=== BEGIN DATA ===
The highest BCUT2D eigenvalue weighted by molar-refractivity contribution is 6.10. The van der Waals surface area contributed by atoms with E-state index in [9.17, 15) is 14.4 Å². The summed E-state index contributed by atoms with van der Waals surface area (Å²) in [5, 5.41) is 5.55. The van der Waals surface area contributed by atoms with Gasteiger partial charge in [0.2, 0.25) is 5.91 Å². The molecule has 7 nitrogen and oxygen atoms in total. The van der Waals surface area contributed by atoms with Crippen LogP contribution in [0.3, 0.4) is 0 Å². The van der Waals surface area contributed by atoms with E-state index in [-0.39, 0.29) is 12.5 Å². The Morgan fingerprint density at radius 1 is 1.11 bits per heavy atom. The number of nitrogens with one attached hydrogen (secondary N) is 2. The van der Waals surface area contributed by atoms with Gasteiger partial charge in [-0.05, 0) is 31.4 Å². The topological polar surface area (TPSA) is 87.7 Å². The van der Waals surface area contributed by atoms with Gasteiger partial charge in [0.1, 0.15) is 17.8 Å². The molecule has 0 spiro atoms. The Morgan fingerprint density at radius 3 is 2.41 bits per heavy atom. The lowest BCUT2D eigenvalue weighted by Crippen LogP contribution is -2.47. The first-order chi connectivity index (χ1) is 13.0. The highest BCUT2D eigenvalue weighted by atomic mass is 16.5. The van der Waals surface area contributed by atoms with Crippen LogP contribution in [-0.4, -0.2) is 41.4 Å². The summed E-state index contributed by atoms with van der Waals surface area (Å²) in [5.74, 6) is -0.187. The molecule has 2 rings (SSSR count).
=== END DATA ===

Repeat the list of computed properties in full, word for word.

The highest BCUT2D eigenvalue weighted by molar-refractivity contribution is 6.10. The van der Waals surface area contributed by atoms with E-state index in [9.17, 15) is 14.4 Å². The summed E-state index contributed by atoms with van der Waals surface area (Å²) in [5, 5.41) is 5.55. The van der Waals surface area contributed by atoms with Gasteiger partial charge in [0.2, 0.25) is 5.91 Å². The molecule has 7 nitrogen and oxygen atoms in total. The van der Waals surface area contributed by atoms with Crippen LogP contribution in [0.3, 0.4) is 0 Å². The van der Waals surface area contributed by atoms with E-state index in [-0.39, 0.29) is 12.5 Å². The Morgan fingerprint density at radius 1 is 1.11 bits per heavy atom. The number of nitrogens with one attached hydrogen (secondary N) is 2. The van der Waals surface area contributed by atoms with Gasteiger partial charge in [-0.05, 0) is 31.4 Å². The topological polar surface area (TPSA) is 87.7 Å². The van der Waals surface area contributed by atoms with Gasteiger partial charge in [0.1, 0.15) is 17.8 Å². The molecule has 0 spiro atoms. The Morgan fingerprint density at radius 3 is 2.41 bits per heavy atom. The lowest BCUT2D eigenvalue weighted by Crippen LogP contribution is -2.47. The first-order chi connectivity index (χ1) is 13.0. The highest BCUT2D eigenvalue weighted by atomic mass is 16.5. The van der Waals surface area contributed by atoms with Crippen LogP contribution in [-0.4, -0.2) is 41.4 Å². The summed E-state index contributed by atoms with van der Waals surface area (Å²) in [5.74, 6) is -0.187. The molecule has 2 rings (SSSR count).